• Mindset/Skill/Tools/Agility/Strength/Speed should all be Tier One to be at the top of the food chain. You can certainly get by with less but if given the opportunity, why would you? I have work to do in several of those areas.
    • Being able to spend a weekend with like-minded warriors learning often overlooked skills is priceless
    • Did I mention MOVE?


    I personally am going to focus more on fitness to get my weight/strength/speed/agility to a better performing level.Iím going to devote more dry fire time to off hand and working on busting off the Xmore explosively while refining my drawstroke.Iím going to do what needs to be done to get in at least another Suarez course next year.My diet is abysmal and will be changed promptly to help with my goals of better health.

    That covers the weekendís festivities in a very general way for Close Range Gunfighting.Iím sure I left some things out.Any oversight is unintentional and isnít meant to slight anyone or any of the training.


    I want to finish this up with some thoughts on some proven systems of combat and how well the Suarez System integrates with these.Iím going to speak specifically on my understanding/knowledge of Krav Maga and how similar the concepts are to what Gabe teaches.If this becomes to much like a guerrilla marketed infomercial then moderators feel free to edit it out, as that is not my intent.

    I have approximately 8 years of experience in Krav, with between 4-5 of those years as an instructor.Krav was developed by a boxer, wrestler, and practitioner of judo (Imi Lichtenfeld) to help civilians survive Nazi brutality.What he developed was later used to train the military of newly formed Israel.Simple, gross motor movements that work under any conditions for almost any body type were in order to get the soldiers up to proficiency quickly.What was useful was taken from various forms of fighting, simplified, tested, tweaked, and then battle tested.Things that didnít work were evaluated, re-worked, or ditched.To this day, many of the concepts are still tested and modified to be simpler or more effective.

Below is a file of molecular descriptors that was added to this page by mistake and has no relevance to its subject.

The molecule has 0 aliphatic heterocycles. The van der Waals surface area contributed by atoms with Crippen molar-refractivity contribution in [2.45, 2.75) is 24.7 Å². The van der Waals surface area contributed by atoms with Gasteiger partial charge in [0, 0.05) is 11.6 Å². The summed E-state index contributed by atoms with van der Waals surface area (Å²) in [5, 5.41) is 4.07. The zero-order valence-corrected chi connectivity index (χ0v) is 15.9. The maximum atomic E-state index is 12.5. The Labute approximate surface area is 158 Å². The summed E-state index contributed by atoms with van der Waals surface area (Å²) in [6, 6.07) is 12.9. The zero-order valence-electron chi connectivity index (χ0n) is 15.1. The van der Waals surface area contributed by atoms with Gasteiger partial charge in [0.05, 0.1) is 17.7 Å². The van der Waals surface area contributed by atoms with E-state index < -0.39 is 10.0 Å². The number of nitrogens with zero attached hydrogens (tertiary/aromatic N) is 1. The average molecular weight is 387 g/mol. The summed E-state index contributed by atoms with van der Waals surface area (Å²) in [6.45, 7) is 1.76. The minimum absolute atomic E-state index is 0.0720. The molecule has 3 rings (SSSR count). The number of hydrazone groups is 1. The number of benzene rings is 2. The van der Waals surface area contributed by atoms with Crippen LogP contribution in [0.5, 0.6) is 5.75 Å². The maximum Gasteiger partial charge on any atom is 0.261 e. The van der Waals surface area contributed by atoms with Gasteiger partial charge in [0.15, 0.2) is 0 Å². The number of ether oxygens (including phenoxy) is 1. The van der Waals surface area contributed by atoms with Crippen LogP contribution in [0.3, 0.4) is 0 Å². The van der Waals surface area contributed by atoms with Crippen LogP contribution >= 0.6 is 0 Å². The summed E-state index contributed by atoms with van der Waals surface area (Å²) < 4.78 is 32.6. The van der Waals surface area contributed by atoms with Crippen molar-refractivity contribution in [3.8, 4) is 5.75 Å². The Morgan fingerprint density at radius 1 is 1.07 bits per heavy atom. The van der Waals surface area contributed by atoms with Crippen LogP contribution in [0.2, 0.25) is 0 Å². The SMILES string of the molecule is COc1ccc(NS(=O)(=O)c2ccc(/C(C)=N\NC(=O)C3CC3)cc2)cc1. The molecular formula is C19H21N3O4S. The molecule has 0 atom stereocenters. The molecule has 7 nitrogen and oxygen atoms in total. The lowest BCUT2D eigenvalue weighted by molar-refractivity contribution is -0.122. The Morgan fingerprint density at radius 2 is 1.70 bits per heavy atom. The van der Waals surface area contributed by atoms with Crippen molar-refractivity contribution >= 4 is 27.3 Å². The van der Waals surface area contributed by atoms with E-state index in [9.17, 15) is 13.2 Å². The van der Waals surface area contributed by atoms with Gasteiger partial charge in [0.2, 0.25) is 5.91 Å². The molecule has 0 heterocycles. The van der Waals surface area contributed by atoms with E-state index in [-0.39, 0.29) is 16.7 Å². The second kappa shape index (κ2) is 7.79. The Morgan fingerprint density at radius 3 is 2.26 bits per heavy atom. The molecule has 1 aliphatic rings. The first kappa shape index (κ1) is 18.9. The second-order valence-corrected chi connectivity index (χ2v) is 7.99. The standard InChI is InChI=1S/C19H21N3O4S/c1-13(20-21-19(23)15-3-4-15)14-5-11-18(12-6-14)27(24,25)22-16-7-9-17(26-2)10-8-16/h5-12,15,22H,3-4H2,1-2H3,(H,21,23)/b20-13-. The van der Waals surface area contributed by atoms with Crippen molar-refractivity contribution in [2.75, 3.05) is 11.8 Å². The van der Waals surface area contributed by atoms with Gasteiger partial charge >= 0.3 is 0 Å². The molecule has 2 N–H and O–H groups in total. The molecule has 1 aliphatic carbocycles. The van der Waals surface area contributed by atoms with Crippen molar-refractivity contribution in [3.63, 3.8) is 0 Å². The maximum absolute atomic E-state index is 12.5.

It is in the training/drilling structure where I see a lot of similarities.Suarez and Krav both spend lots of time teaching concepts rather than techniques.Or rather, having one concept that works for a wide range of eventualities, instead of having one technique to counter specific attacks.As is well documented on WT and elsewhere, the chaotic nature of fights doesnít allow one the luxury of time to pick one of 100 specific responses to a particular type of ambush.Other similarities would be the Ďfight stanceí.Hips and shoulders square to the threat as opposed to bladed provides a more stable base for hand to hand or weapons work.It also allows for better movement in all directions if needed.By stance, in Krav and what we worked over the weekend, I mean itís more or less where you wind up in a solid squared off, athletic position that is dependent upon terrain and where the threat is.It is not so much, your feet have to be here and here exactly x inches apart.Movement off the X (off the line of attack) and getting to a greater position of advantage either behind or further away.Overwhelming the attacker and his/her OODA loop by closing distance with a flurry of controlled violence.This can be in the form of elbows/knees/head butts/palm strikes/hammer strikes/stomps/bites/stabs/gunfire/etcÖ or a combination of the above. All of these are practiced at a slow and controlled pace until a certain comfort level has been achieved, then they are tested via drills and live resisting opponents while under stress.

    All of this to say, I think Gabe and his band of merry pirates have carved a niche among the best of fighting systems.It is of ridiculous value to train with Suarez Intl because you are getting training that applies to empty hand, pistol, rifle, knife, stick and desk stapler. It is presented in a progression and pace that pushes you yet promotes retention. Getting people up to effective fighting speed quickly and efficiently is exactly what I witnessed/participated in this weekend at CRG.For that I am grateful, blessed, and most proud to be a part of the tribe.
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  2. #2
    Nice AAR! It was a great class! I'll post one in a few days.

  3. #3
    Great training with you guys. Thanks for making the trip! I look forward to reading your thoughts about the class.